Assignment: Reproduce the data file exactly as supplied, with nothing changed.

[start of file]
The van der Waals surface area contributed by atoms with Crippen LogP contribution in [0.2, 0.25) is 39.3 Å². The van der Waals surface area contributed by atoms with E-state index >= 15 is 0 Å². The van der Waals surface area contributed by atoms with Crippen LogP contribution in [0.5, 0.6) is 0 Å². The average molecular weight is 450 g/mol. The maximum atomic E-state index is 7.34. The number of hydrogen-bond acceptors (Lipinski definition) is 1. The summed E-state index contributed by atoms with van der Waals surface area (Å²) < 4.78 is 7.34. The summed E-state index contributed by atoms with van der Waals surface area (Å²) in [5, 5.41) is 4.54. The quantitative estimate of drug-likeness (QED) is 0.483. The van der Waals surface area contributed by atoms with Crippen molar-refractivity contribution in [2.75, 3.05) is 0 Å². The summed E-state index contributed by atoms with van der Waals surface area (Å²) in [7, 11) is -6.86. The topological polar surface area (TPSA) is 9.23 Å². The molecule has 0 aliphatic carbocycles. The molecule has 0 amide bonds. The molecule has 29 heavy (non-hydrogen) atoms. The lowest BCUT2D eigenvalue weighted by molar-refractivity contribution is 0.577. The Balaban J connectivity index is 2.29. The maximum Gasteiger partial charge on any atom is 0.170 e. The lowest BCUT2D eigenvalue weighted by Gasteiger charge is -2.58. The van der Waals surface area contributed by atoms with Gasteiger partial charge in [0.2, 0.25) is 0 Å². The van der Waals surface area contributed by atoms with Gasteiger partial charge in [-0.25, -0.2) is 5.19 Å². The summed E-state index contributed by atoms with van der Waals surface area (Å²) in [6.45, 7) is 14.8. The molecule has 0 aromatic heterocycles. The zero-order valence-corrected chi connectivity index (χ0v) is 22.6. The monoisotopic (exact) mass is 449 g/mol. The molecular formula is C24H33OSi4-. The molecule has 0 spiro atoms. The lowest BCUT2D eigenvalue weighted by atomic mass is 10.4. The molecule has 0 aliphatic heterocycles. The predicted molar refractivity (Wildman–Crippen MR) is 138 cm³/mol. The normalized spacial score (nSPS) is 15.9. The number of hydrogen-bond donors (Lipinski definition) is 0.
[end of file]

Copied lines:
The van der Waals surface area contributed by atoms with Crippen LogP contribution in [0.2, 0.25) is 39.3 Å². The van der Waals surface area contributed by atoms with E-state index >= 15 is 0 Å². The van der Waals surface area contributed by atoms with Crippen LogP contribution in [0.5, 0.6) is 0 Å². The average molecular weight is 450 g/mol. The maximum atomic E-state index is 7.34. The number of hydrogen-bond acceptors (Lipinski definition) is 1. The summed E-state index contributed by atoms with van der Waals surface area (Å²) < 4.78 is 7.34. The summed E-state index contributed by atoms with van der Waals surface area (Å²) in [5, 5.41) is 4.54. The quantitative estimate of drug-likeness (QED) is 0.483. The van der Waals surface area contributed by atoms with Crippen molar-refractivity contribution in [2.75, 3.05) is 0 Å². The summed E-state index contributed by atoms with van der Waals surface area (Å²) in [7, 11) is -6.86. The topological polar surface area (TPSA) is 9.23 Å². The molecule has 0 aliphatic carbocycles. The molecule has 0 amide bonds. The molecule has 29 heavy (non-hydrogen) atoms. The lowest BCUT2D eigenvalue weighted by molar-refractivity contribution is 0.577. The Balaban J connectivity index is 2.29. The maximum Gasteiger partial charge on any atom is 0.170 e. The lowest BCUT2D eigenvalue weighted by Gasteiger charge is -2.58. The van der Waals surface area contributed by atoms with Gasteiger partial charge in [0.2, 0.25) is 0 Å². The van der Waals surface area contributed by atoms with Gasteiger partial charge in [-0.25, -0.2) is 5.19 Å². The summed E-state index contributed by atoms with van der Waals surface area (Å²) in [6.45, 7) is 14.8. The molecule has 0 aromatic heterocycles. The zero-order valence-corrected chi connectivity index (χ0v) is 22.6. The monoisotopic (exact) mass is 449 g/mol. The molecular formula is C24H33OSi4-. The molecule has 0 spiro atoms. The lowest BCUT2D eigenvalue weighted by atomic mass is 10.4. The molecule has 0 aliphatic heterocycles. The predicted molar refractivity (Wildman–Crippen MR) is 138 cm³/mol. The normalized spacial score (nSPS) is 15.9. The number of hydrogen-bond donors (Lipinski definition) is 0.